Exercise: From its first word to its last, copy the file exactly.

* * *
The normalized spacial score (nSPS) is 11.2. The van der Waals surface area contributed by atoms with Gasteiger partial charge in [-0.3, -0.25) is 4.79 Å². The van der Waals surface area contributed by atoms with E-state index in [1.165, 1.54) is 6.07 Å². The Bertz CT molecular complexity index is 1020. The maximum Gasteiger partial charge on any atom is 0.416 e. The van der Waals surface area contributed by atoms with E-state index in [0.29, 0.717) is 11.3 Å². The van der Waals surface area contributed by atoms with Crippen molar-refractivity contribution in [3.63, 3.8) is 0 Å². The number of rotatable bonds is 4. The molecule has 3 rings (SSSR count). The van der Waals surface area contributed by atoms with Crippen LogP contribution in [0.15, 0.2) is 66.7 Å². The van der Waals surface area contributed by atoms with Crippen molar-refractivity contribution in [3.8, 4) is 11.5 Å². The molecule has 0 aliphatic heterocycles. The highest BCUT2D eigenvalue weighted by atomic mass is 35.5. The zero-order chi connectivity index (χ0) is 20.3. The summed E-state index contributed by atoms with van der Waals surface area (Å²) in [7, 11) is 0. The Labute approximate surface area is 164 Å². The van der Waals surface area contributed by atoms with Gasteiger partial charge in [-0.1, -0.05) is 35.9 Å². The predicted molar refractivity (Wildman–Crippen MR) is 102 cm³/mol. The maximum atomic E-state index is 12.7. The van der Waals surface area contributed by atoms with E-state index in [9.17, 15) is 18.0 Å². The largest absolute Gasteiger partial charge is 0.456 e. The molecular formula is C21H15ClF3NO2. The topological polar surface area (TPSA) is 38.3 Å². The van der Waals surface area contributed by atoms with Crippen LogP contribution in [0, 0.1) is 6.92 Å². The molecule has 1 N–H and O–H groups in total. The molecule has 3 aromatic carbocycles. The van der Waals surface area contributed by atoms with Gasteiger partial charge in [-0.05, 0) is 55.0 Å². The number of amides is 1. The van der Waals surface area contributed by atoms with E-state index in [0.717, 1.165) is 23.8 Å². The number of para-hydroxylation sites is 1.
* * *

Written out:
The normalized spacial score (nSPS) is 11.2. The van der Waals surface area contributed by atoms with Gasteiger partial charge in [-0.3, -0.25) is 4.79 Å². The van der Waals surface area contributed by atoms with E-state index in [1.165, 1.54) is 6.07 Å². The Bertz CT molecular complexity index is 1020. The maximum Gasteiger partial charge on any atom is 0.416 e. The van der Waals surface area contributed by atoms with E-state index in [0.29, 0.717) is 11.3 Å². The van der Waals surface area contributed by atoms with Crippen molar-refractivity contribution in [3.63, 3.8) is 0 Å². The number of rotatable bonds is 4. The molecule has 3 rings (SSSR count). The van der Waals surface area contributed by atoms with Crippen LogP contribution in [0.15, 0.2) is 66.7 Å². The van der Waals surface area contributed by atoms with Crippen molar-refractivity contribution in [3.8, 4) is 11.5 Å². The molecule has 0 aliphatic heterocycles. The highest BCUT2D eigenvalue weighted by atomic mass is 35.5. The zero-order chi connectivity index (χ0) is 20.3. The summed E-state index contributed by atoms with van der Waals surface area (Å²) in [7, 11) is 0. The Labute approximate surface area is 164 Å². The van der Waals surface area contributed by atoms with Gasteiger partial charge in [-0.1, -0.05) is 35.9 Å². The predicted molar refractivity (Wildman–Crippen MR) is 102 cm³/mol. The maximum atomic E-state index is 12.7. The van der Waals surface area contributed by atoms with E-state index in [9.17, 15) is 18.0 Å². The largest absolute Gasteiger partial charge is 0.456 e. The molecular formula is C21H15ClF3NO2. The topological polar surface area (TPSA) is 38.3 Å². The van der Waals surface area contributed by atoms with Crippen LogP contribution in [0, 0.1) is 6.92 Å². The molecule has 1 N–H and O–H groups in total. The molecule has 3 aromatic carbocycles. The van der Waals surface area contributed by atoms with Gasteiger partial charge in [-0.05, 0) is 55.0 Å². The number of amides is 1. The van der Waals surface area contributed by atoms with E-state index in [0.717, 1.165) is 23.8 Å². The number of para-hydroxylation sites is 1.